Lunar and Planetary Institute






 


A Spacecraft Tour of the Solar System

Comparative Information

The planetary data table below provides direct comparisons between the Earth and other objects in the solar system. Values are scaled to absolute values for Earth: sidereal period = 365.25 days, volume = 1.08 × 1012 km3, mass = 5.976 × 1024 kg, surface gravity = 9.80 m s–2, and rotational period = 23.93 hr (sidereal day). For example, the surface gravity of Mars is 0.38 × 9.80 = 3.72 m s2.

Planetary Data Table

Object
Sidereal Period
Volume
Mass
Surface Gravity
Rotational Period

Sun
1,3000,000
333,000

28.000

24.600*
Mercury
0.2410
0.056
0.055
0.370
58.700
Venus
0.6150
0.860
0.815
0.910
–243.00†
Earth
1.0000
1.000
1.000
1.000
1.000
Moon
0.0748
0.020
0.012
0.170
27.300
Mars
1.8800
0.150
0.107
0.380
1.030
Jupiter
11.9000
1300.000
318.000
2.300
0.411
Saturn
29.5000
760.000
95.200
0.880
0.428
Uranus
84.0000
50.000
14.500
0.960
–0.720†
Neptune
165.0000
45.000
17.100
1.300
0.671
Pluto
248.0000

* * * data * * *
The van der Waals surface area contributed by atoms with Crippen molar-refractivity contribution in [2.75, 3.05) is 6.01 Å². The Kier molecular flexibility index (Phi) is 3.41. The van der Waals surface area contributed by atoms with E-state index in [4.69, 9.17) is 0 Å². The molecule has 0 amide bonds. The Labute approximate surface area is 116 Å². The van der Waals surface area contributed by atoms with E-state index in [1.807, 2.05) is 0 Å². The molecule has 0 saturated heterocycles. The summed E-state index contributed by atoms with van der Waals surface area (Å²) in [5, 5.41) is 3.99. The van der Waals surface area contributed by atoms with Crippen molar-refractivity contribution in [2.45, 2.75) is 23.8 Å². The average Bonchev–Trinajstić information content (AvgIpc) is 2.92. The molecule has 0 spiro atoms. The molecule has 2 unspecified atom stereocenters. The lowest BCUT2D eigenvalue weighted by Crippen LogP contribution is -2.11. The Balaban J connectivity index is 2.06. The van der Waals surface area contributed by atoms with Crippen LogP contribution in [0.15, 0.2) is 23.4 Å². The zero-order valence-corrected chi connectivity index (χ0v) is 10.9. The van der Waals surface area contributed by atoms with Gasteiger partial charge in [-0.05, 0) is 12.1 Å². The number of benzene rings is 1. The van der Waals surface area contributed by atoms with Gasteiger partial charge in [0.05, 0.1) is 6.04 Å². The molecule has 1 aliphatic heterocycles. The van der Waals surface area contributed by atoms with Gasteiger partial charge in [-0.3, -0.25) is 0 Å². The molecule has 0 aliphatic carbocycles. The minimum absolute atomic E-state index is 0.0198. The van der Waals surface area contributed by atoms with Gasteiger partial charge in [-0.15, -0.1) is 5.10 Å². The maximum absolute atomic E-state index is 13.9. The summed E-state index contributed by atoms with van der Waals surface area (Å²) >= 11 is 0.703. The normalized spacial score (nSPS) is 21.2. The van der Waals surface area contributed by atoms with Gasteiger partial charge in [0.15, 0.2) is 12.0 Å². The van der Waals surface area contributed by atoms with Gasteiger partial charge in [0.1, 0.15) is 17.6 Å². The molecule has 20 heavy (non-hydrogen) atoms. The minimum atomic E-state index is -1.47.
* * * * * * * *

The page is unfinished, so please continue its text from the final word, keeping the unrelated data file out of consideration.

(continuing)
0.0055
0.0023
0.073
6.390

* Rotational period at the equator of the Sun.
† Rotation is retrograde, opposite to rotation of Earth.

Unit conversion:
1 mm = 0.1 cm = 0.03937 in = 0.003281 ft = 0.00000006214 mi
1 in = 0.08333 ft = 0.00001578 mi = 25.4 mm = 2.54 cm

Solar System Dimensions

Object
Diameter
Average Distance from Sun

Sun
109.000
Mercury
0.383
4540.0
Venus
0.948
8480.0
Earth
1.000
11,700.0
Moon
0.273
30.2*
Mars
0.533
17,900.0
Jupiter
11.200
61,000.0
Saturn
9.450
112,000.0
Uranus
4.020
225,000.0
Neptune
3.880
352,000.0
Pluto
0.180
463,000.0

* Average distance from the Earth.

The equatorial diameter of the Earth, 12,756 kilometers (7654 miles), is defined to be one unit in this scale.

Solar system dimensions can be illustrated on whatever scale is chosen to represent Earth. If Earth were represented by a grain of sand 0.2 millimeters (0.05 inches) in diameter, the Sun would then be 0.2 × 109 = 21.8 millimeters (0.86 inches) in diameter, located 0.2 × 11,700 = 2340 millimeters (92 inches) from Earth, and Pluto would be 0.2 × 463,000 = 92,600 millimeters (304 feet) from the Sun. Similar comparisons can be made with a standard 30.5-cm (12-inch)-diameter globe of Earth, with a corresponding increase in the relevant distances and sizes for the other planets.

 

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